Shaping Europe’s educational space

A network of European universities, headed by Lynne Chisholm and involving some faces well-known to us such as Gavan Titley and Howard Williamson, is working on establishing a European Master “European Youth Studies”. The first planning meeting has just taken place at the European Youth Centre in Strasbourg, timely sponsored by the Partnership between the European Commission and the Council of Europe in the field of youth policy, youth research and youth work.

University of Innsbruck

The four-semester course envisages to address two distinct target groups: on the one hand young researchers, beginning their careers in transnational and intercultural youth research and non-formal youth trainers at international level on the other hand.

Youth trainers and researchers can learn a lot from each other’s complementary work and approach.

Combining the two target groups makes a lot of sense: they complement each other very well and it is in the interest of both professional fields to learn from and with each other. And both groups have clear needs to which the course aims to respond. Transnational and intercultural youth research is a relatively new and dynamic interdisciplinary field of specialisation with a close relation to policymaking and educational and social practice and currently there is no comparable M.A. course on offer fostering an organic relation between research and practice. Professionals active in the intercultural and social education and training of young people and young adults need a recognised qualification at higher education level, again an offer which does not exist yet.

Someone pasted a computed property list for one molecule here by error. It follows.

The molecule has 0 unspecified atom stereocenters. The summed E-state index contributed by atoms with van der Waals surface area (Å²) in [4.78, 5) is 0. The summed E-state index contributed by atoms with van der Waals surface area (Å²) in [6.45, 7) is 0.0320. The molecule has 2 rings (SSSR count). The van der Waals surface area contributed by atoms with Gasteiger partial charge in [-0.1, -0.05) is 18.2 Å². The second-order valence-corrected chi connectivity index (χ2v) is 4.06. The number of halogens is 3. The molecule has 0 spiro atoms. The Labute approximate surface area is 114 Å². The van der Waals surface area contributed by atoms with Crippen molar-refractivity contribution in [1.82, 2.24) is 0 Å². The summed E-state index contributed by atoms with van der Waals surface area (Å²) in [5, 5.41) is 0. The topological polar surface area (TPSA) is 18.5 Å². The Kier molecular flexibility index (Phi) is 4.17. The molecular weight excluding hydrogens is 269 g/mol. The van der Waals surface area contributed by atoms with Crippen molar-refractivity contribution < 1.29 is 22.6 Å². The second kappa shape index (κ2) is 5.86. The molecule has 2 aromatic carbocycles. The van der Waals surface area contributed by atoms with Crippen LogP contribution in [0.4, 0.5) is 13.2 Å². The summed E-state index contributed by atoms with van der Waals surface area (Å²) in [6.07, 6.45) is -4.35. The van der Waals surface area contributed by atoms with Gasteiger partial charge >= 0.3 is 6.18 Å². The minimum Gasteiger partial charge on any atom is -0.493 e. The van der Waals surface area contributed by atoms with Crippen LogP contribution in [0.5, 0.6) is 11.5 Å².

The international course understands itself as an active proponent of creating a European educational space.

As a matter of basic principle, the M.A. does not differentiate between “home�? and “foreign�? students — instead, the design of the course is intercultural, for reasons of content, method and pedagogy. All course modules will address all students on an equal footing. Constructed as a European-international course, it positions itself as an active proponent of creating a European educational space.

Based on these principal assumptions and conclusions, the course will seek to address related sets of core competences:

for both target groups

  • To know and critically reflect the historical and current development of European integration (social, cultural, political), with special focus on the field of education, and to relate them to globalisation processes;
  • To engage in critical reflection of and further to develop scientific and practice-related concepts and theories of non-formal and informal education as well as their goal-directed and effective application in the youth field and with young adults.
  • To work multi-lingually and inter-culturally in multi-ethnic contexts and to acquire, refine and practice the intercultural competences necessary in this context, in particular, in the field of communication and in teamwork and project-based work.
  • To be able to sustain and strengthen the development of transversal practice-relevant networks beyond professional and cultural boundaries.